In conclusion, these results make clear that the institutional presence of research journals on Twitter is fundamental for the dissemination and visibility of their outputs. Journals should consider Twitter as an important instrument for broadening audiences and tracking the social media impact of their publications. Furthermore, these findings suggest the best strategy to promote academic journals on Twitter is to have an individual account devoted exclusively to disseminating the journal’s content. Publishers and scientific societies should take heed and go to the effort of creating specific Twitter accounts for their journals. This would have the benefit of providing clear identification of the journal and track, in detail, social media engagement and impact of their publications.
From a research evaluation point of view, these results might suggest that journal activity on Twitter can affect the number of tweets and citations its papers receive. However, these results should be interpreted in term of dissemination, in which the broadcasting of research outputs has an impact on a specific audience of researchers that use that information for future studies. The more an article is spread over social networks, repositories, blogs, news sites, etc., the bigger audience it reaches, increasing the likelihood of it being cited by colleagues. This being the case, these results should be used by publishers to inform efforts to improve the discoverability of journals and not with a view to assessing quality or academic impact. The number of mentions on Twitter should be understood as a dissemination metric, not as a scholarly impact indicator.
This blog post is based on the author’s article, “The presence of academic journals on Twitter and its relationship with dissemination (tweets) and research impact (citations)”, published in the Aslib Journal of Information Management (DOI: 10.1108/AJIM-02-2017-0055).
Note: This article gives the views of the author, and not the position of the LSE Impact Blog, nor of the London School of Economics. Please review our comments policy if you have any concerns on posting a comment below.
About the author
José Luis Ortega is a web researcher partner of the Cybermetrics Lab at the Spanish National Research Council (CSIC). He has published more than 40 research papers about web metrics (link analysis, altmetrics, etc.), information consumption, web usage mining and academic search engines (Google Scholar, Microsoft Academic Search). Recently, he has published the monograph Social Network Sites for Scientists: A Quantitative Survey in which he analyses the most relevant academic social networks (ResearchGate, Academia.edu, Mendeley, etc.) using webometric techniques. His ORCID iD is 0000-0001-9857-1511.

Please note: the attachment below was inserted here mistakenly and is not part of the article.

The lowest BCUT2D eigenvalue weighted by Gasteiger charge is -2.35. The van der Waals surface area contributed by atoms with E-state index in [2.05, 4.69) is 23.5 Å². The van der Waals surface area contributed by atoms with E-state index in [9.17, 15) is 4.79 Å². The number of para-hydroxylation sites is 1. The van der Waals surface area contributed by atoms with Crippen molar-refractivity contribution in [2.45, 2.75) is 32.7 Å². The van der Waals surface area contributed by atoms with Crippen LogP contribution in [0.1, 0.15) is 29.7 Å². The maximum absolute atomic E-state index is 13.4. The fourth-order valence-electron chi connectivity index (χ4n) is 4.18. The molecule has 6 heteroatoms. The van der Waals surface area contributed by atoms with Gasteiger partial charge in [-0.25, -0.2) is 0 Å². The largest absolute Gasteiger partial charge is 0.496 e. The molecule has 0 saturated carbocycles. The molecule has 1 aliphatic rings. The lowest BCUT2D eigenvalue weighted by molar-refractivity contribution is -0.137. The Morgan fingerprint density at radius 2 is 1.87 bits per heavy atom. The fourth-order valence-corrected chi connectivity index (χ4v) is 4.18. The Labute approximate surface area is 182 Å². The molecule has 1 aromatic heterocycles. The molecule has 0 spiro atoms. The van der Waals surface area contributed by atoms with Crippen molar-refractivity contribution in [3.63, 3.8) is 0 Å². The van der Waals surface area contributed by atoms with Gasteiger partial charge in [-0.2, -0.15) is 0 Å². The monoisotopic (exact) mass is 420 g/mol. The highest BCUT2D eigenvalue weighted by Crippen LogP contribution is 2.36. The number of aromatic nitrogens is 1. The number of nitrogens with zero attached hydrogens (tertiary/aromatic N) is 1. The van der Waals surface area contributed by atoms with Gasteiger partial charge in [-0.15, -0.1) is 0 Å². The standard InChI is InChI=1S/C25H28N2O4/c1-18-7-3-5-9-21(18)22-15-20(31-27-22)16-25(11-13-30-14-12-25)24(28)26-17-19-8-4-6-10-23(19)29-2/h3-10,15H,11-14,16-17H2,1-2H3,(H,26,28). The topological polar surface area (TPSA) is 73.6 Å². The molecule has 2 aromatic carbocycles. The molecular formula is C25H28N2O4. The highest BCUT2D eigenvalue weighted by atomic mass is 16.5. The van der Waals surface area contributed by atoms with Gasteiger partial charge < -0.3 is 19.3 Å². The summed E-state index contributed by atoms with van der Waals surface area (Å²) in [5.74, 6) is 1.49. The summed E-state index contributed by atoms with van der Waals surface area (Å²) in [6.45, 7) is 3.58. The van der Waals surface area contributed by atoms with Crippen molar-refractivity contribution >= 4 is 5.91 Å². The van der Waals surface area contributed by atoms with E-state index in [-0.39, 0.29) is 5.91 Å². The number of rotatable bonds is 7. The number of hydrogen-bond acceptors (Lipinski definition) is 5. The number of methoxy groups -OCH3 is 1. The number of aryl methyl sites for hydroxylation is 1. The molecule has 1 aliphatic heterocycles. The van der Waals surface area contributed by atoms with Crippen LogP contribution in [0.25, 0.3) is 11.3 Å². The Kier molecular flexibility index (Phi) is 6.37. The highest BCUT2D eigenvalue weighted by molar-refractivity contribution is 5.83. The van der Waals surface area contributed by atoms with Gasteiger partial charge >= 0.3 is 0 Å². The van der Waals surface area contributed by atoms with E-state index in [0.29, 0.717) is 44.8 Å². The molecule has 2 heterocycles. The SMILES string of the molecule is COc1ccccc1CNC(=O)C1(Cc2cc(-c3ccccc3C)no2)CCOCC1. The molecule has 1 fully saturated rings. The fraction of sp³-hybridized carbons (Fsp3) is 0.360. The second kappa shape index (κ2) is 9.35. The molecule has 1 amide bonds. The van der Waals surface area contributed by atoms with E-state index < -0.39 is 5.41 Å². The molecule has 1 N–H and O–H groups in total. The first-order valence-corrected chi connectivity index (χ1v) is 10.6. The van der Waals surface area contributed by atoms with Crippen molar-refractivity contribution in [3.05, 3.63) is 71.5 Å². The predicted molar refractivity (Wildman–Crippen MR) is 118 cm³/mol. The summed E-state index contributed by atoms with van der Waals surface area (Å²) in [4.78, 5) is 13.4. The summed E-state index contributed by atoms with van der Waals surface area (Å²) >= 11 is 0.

A very interesting study, although it does raise some questions about correlation and causation. That there is a link between having a twitter account and citations could mean that (A) tweets increase citations, or (B) journals with twitter accounts are already more prominent, are more creative and innovative, have more money, and can hire a social media person. To check: compare the citation rates 10 yr ago for these journals, before Twitter was invented. You could do this through picking articles like you did, or simply comparing the journal impact factor for each journal. If 10 yr ago the journal impact factor was also 30-50% higher for journals that now have a twitter account, then explanation B holds.
This also suggests another way of testing this: compare the journal impact factor in 2006 and 2016, and see how much of the change is explained by journals having or not having a twitter account.
How did you control for the fact that larger, higher profile journals will both be more likely to be on Twitter and more likely to be cited but that there may be no causative connection?
Journals were extracted from a sample of 3,500 articles included in PlumX. If you see the list of journals in the article (no in the post) you will find that there are higher and lower journals from every research areas. Sincerely, the fact that a journal have or not have a Twitter account is not related to “higher or lower profiles”, is related to the publishing policy of their publishers. Most of the Elsevier journals does not have a own Twitter account, both higher and lower.
But might it not follow that a ‘higher profile’ journal has more resource/funds available to administrate its own twitter account and therefore is more likely to do so than a journal that has, hither to, not attracted as many citations and profile?
Thank you for this! I’m currently doing my own research on the Twitter/social-media effect in relation to local news so your work is most helpful. I’m trying to see how to adjust your methodology for my research too. I’m not sure how I’d get the list of articles though.
Anyway, great work.